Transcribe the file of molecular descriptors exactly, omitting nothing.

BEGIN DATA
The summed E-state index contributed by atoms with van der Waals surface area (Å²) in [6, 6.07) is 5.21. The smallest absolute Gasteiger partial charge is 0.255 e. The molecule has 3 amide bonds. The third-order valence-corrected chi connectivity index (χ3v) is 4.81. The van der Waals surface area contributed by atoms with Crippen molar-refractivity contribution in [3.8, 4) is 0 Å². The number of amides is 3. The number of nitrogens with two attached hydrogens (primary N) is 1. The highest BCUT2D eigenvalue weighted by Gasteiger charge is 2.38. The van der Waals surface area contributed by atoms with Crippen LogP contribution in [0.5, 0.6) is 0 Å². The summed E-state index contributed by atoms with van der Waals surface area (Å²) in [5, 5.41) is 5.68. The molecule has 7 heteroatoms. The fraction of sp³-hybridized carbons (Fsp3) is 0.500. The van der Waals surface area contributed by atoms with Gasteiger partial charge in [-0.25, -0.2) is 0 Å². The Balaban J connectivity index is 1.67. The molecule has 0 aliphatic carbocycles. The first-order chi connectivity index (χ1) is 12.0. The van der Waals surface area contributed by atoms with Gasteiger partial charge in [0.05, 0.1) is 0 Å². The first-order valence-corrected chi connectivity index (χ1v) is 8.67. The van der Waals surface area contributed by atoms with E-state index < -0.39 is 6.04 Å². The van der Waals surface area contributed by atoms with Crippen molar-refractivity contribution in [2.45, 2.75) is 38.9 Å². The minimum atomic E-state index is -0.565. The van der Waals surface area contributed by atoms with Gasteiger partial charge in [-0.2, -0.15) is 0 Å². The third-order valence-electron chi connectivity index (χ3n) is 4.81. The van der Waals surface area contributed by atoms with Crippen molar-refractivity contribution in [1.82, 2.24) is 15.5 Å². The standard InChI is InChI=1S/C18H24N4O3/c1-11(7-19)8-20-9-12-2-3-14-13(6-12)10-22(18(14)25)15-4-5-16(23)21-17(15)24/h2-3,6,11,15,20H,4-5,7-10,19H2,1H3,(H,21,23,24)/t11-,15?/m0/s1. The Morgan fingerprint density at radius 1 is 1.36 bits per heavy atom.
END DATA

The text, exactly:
The summed E-state index contributed by atoms with van der Waals surface area (Å²) in [6, 6.07) is 5.21. The smallest absolute Gasteiger partial charge is 0.255 e. The molecule has 3 amide bonds. The third-order valence-corrected chi connectivity index (χ3v) is 4.81. The van der Waals surface area contributed by atoms with Crippen molar-refractivity contribution in [3.8, 4) is 0 Å². The number of amides is 3. The number of nitrogens with two attached hydrogens (primary N) is 1. The highest BCUT2D eigenvalue weighted by Gasteiger charge is 2.38. The van der Waals surface area contributed by atoms with Crippen LogP contribution in [0.5, 0.6) is 0 Å². The summed E-state index contributed by atoms with van der Waals surface area (Å²) in [5, 5.41) is 5.68. The molecule has 7 heteroatoms. The fraction of sp³-hybridized carbons (Fsp3) is 0.500. The van der Waals surface area contributed by atoms with Gasteiger partial charge in [-0.25, -0.2) is 0 Å². The Balaban J connectivity index is 1.67. The molecule has 0 aliphatic carbocycles. The first-order chi connectivity index (χ1) is 12.0. The van der Waals surface area contributed by atoms with Gasteiger partial charge in [0.05, 0.1) is 0 Å². The first-order valence-corrected chi connectivity index (χ1v) is 8.67. The van der Waals surface area contributed by atoms with E-state index < -0.39 is 6.04 Å². The van der Waals surface area contributed by atoms with Crippen molar-refractivity contribution in [2.45, 2.75) is 38.9 Å². The minimum atomic E-state index is -0.565. The van der Waals surface area contributed by atoms with Gasteiger partial charge in [-0.2, -0.15) is 0 Å². The third-order valence-electron chi connectivity index (χ3n) is 4.81. The van der Waals surface area contributed by atoms with Crippen molar-refractivity contribution in [1.82, 2.24) is 15.5 Å². The standard InChI is InChI=1S/C18H24N4O3/c1-11(7-19)8-20-9-12-2-3-14-13(6-12)10-22(18(14)25)15-4-5-16(23)21-17(15)24/h2-3,6,11,15,20H,4-5,7-10,19H2,1H3,(H,21,23,24)/t11-,15?/m0/s1. The Morgan fingerprint density at radius 1 is 1.36 bits per heavy atom.